Food has crossed borders - and it's the same with clothes and cars.
Not that many years ago, British saloons were upright, formal in style, and inherently genteel.
German cars were solid and slightly stolid.
Italian cars looked fabulous but quickly went to pieces.
French cars were stylish, odd and rarely did well away from home.
American cars were big and mostly had an unpretentious design honesty.
In the car world, some generalisations still hold true. But the edges are getting very blurred.
In food and clothes, it is the Americans who have dominated fad and fashion, and who set the international agenda.
In cars, over the past few years at any rate, it has been the Germans (in Europe) and the Japanese (everywhere else).
The new Renault Clio looks like the (German-designed) Vauxhall Corsa and drives in a solid, slightly heavy-footed Volkswagen manner.
Equally Citroens and Peugeots mostly have a Germanic conservativism to their styling, with little of the quirkiness or wilfulness that once used to distinguish French cars.
Fiats went through a rather bland, anonymous phase back in the late Eighties and early Nineties. And British and Spanish cars have lost their idiosyncrasies as much as they've lost their national identities.
This is hardly surprising, as all current Rovers are based on Japanese Hondas and Seats are now engineered and made in Germany.
Volvos now look like every other car, rather than like the motoring equivalent of a Russian shot-putter, and Saab - arguably once the builder of the quirkiest European cars of all - is now part of General Motors, the world's most conservative car company.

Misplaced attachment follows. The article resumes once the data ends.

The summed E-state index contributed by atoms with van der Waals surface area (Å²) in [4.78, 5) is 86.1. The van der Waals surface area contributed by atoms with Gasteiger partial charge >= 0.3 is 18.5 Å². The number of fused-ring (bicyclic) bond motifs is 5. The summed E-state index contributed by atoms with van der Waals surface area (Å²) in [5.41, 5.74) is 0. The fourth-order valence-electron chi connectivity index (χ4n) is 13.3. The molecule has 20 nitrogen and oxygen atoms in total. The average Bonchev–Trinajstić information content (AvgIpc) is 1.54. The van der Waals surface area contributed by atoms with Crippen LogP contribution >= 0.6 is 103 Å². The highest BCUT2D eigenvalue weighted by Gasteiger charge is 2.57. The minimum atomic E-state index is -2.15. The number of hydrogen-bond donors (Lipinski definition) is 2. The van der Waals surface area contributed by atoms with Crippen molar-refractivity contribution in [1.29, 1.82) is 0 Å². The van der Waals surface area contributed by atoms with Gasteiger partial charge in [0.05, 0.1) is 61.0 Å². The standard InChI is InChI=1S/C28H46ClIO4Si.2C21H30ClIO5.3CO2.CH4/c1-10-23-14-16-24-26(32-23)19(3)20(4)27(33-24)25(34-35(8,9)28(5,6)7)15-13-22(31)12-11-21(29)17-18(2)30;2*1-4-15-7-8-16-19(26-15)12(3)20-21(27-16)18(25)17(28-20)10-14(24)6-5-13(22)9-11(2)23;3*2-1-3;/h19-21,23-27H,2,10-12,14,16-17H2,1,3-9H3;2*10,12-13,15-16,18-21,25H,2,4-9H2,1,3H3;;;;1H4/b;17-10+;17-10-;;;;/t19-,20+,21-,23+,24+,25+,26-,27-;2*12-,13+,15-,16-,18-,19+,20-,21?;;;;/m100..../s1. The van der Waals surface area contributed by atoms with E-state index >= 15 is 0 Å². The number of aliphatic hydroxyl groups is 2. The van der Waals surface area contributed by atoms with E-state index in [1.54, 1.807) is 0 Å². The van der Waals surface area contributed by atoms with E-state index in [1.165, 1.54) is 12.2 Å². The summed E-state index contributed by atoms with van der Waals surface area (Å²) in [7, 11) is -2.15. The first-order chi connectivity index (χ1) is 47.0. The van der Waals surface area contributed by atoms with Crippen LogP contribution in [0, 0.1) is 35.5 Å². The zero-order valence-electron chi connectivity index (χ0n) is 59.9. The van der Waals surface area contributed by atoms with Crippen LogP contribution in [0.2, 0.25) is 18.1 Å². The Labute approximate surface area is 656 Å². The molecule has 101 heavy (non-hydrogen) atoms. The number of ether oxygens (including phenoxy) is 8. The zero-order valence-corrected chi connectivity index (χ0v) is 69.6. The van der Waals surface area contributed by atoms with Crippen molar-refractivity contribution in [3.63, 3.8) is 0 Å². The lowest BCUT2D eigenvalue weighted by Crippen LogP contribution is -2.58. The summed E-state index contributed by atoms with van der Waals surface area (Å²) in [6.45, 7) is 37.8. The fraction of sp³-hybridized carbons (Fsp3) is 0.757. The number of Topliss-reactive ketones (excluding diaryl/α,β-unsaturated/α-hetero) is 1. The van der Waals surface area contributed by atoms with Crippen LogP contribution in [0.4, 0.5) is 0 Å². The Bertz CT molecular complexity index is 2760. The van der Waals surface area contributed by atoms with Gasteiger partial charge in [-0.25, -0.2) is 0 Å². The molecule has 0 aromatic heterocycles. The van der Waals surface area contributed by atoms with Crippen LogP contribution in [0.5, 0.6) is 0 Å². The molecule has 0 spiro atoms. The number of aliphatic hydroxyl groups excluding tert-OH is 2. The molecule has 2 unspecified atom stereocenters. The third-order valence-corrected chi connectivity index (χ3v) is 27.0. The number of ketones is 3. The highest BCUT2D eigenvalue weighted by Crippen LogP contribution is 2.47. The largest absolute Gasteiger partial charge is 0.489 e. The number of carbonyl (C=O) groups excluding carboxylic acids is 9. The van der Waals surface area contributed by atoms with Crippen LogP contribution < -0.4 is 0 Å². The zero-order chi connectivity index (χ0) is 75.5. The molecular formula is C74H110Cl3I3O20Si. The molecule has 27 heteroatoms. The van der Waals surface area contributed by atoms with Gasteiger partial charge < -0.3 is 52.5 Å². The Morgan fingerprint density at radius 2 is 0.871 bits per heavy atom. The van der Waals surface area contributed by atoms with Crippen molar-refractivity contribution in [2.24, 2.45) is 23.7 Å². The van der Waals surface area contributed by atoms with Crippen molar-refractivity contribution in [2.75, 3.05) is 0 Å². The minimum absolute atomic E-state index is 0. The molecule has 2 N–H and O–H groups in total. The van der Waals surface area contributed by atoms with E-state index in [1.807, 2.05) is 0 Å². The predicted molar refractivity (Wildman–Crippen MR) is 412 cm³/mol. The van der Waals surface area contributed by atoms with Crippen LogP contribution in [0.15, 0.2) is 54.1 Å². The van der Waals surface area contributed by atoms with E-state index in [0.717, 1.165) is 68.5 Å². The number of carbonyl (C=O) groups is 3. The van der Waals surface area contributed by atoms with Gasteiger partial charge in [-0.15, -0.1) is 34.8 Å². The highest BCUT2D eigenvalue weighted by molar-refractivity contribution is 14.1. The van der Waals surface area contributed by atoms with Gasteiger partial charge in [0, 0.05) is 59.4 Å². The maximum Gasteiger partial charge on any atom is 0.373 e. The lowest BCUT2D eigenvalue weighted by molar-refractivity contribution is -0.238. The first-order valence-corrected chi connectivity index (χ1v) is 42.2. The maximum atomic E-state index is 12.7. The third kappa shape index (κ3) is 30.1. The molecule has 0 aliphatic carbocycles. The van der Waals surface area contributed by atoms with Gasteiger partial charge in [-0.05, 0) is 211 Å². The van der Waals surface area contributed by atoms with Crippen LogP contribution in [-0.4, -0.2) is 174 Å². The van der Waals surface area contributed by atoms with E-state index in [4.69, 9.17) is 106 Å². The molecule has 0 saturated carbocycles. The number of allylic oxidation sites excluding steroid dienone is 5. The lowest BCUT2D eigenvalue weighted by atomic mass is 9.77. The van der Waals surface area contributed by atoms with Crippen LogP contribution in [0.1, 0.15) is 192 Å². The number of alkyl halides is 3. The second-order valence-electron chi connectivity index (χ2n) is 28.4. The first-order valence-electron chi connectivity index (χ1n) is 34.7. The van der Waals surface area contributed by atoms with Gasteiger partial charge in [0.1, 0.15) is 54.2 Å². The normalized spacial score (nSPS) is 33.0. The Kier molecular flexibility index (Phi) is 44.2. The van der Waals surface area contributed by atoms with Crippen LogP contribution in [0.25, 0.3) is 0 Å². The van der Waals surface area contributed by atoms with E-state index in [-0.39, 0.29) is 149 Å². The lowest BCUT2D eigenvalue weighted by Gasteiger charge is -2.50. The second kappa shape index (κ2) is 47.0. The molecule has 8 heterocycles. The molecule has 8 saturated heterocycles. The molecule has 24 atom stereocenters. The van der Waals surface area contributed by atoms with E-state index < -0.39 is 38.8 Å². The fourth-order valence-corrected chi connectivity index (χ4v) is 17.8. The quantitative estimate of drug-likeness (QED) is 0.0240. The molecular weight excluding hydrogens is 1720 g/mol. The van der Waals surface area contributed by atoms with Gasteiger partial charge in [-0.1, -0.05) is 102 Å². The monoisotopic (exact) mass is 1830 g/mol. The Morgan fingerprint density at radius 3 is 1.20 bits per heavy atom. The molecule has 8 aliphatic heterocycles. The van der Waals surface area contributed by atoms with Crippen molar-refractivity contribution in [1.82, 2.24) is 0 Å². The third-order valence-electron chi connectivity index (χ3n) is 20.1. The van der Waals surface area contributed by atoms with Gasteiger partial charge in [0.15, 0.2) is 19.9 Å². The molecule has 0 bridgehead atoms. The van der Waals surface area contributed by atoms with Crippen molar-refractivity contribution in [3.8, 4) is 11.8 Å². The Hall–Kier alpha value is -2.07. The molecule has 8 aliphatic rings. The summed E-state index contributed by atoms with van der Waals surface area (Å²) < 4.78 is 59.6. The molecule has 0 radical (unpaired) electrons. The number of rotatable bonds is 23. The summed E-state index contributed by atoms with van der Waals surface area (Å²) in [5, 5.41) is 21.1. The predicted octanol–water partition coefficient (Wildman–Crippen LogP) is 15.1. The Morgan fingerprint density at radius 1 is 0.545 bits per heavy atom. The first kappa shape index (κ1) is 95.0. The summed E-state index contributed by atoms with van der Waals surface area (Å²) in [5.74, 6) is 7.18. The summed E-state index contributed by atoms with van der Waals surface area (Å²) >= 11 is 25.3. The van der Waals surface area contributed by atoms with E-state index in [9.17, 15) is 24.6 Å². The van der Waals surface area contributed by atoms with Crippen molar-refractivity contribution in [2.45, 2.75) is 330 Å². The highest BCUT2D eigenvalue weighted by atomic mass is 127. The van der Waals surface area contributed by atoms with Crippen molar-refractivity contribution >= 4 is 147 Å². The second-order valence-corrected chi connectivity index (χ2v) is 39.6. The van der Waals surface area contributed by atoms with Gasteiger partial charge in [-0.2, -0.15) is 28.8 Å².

A few years back, most cars came out of a bland international melting pot of market-researched anonymity. Same-again styling was a disease which affected all companies from all countries.
But whereas the hamburger-and-jeans invasion of the world continues, in cars there are some encouraging signs of manufacturers rediscovering their pasts - even if, in Rover's case, it has been the Germans who have made them build proper British cars again.
Upcoming new models from Jaguar and Rover - both due to be unveiled at this October's Birmingham Show - will use styling cues from older cars. Both the new Rover 75 and the new Jaguar S-type will use curvaceous, upright design, in the classic British manner.
And it isn't just the Brits who are rediscovering their genes. In Italy, the renaissance is already under way.
Ironically it was begun by an American, Fiat's former design boss Chris Bangle, now at BMW.
Bangle gave the world the amazing Fiat Coupe, a car whose body language could only have come from Italy.
The Fiat Punto is another classically Italian piece of design brilliance; ditto the new Fiat Bravo hatchback.
The French have talented designers, but they have recently lost sight of their Frenchness.
This is about to change. Renault will show a new luxury car at this September's Paris Show which, in the words of Renault's design chief Patrick Le Quement, "is France's rediscovery of the art of building distinctive big saloons."
Peugeot and Citroen, now emboldened by new management, are also about to strut their Frenchness once more.
Citroen has been given the green light to be individual again, after too many years of timidity.
Even the Yanks want to be more Yank. Ford's new design chief, J Mays, in a gentle snub to his predecessor's "world car" philosophy, wants to make US Fords more different from European Fords.
"European Fords will be stylish, design-led and very distinctive.
"US Fords need to be tough, honest and unpretentious - just like our pick-up trucks," he said.
Just as the car business becomes more and more international - with Volkswagen building Bentleys, BMW making Rovers and GM running the Saab works - so the car makers will return to their roots to try to make more distinctive and more attractive cars.Reuse content